What are jellyfish stings?

What are jellyfish stings?

Jellyfish are sea creatures that live in all of the world’s oceans. They have soft, bell-shaped bodies with lengthy tentacles.

Many jellyfish have stinging cells called nematocysts in their tentacles. These cells contain a poisonous substance (venom) that helps jellyfish protect themselves. The venom also helps them capture food by stinging it.

Some of the jellyfish whose stings can be serious include box jellyfish, lion’s mane, Portuguese man-of-war, and sea nettle.

What causes jellyfish stings?

People may come into contact with the nematocysts of a jellyfish when they are swimming in the ocean or walking on the beach. This contact can cause the venom from the nematocysts to be injected into the body. More than 150 million jellyfish stings happen in the world each year.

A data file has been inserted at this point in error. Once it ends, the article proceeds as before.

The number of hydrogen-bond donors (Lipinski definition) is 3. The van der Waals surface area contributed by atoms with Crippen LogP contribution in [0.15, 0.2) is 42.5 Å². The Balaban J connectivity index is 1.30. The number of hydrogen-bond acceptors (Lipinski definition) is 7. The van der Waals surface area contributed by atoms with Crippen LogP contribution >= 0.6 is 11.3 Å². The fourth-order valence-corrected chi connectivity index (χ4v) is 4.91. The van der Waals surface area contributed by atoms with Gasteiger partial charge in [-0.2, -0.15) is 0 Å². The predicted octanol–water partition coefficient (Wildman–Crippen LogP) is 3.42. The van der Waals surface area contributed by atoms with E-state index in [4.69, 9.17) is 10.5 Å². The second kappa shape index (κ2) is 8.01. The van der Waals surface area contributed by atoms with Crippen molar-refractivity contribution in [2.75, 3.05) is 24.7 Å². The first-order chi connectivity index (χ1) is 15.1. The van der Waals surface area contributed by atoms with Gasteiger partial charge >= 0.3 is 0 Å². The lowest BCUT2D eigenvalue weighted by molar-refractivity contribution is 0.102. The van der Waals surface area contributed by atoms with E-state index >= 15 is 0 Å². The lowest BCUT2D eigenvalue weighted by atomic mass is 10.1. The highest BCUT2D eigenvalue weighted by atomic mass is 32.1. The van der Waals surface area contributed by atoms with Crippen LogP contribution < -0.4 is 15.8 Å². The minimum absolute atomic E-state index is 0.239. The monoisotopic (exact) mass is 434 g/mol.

Depending on the type of jellyfish and how much of the skin touches the venom, the sting can cause pain or other serious health problems. Some jellyfish stings can be life-threatening. It is important to get medical help if you have severe symptoms after a jellyfish sting.

What are the symptoms of jellyfish stings?

The symptoms of jellyfish stings depend on the type of jellyfish you made contact with. Mild jellyfish stings usually cause minor pain, itching, and, in some cases, a rash.

More serious jellyfish stings can cause greater harm. You should get medical help if you have more severe symptoms, including:

  • Difficulty breathing
  • Chest pain
  • Muscle cramps
  • Skin blistering
  • Numbness or tingling
  • Nausea or vomiting
  • Difficulty swallowing
  • Worsening redness, rash or pain if a sting gets infected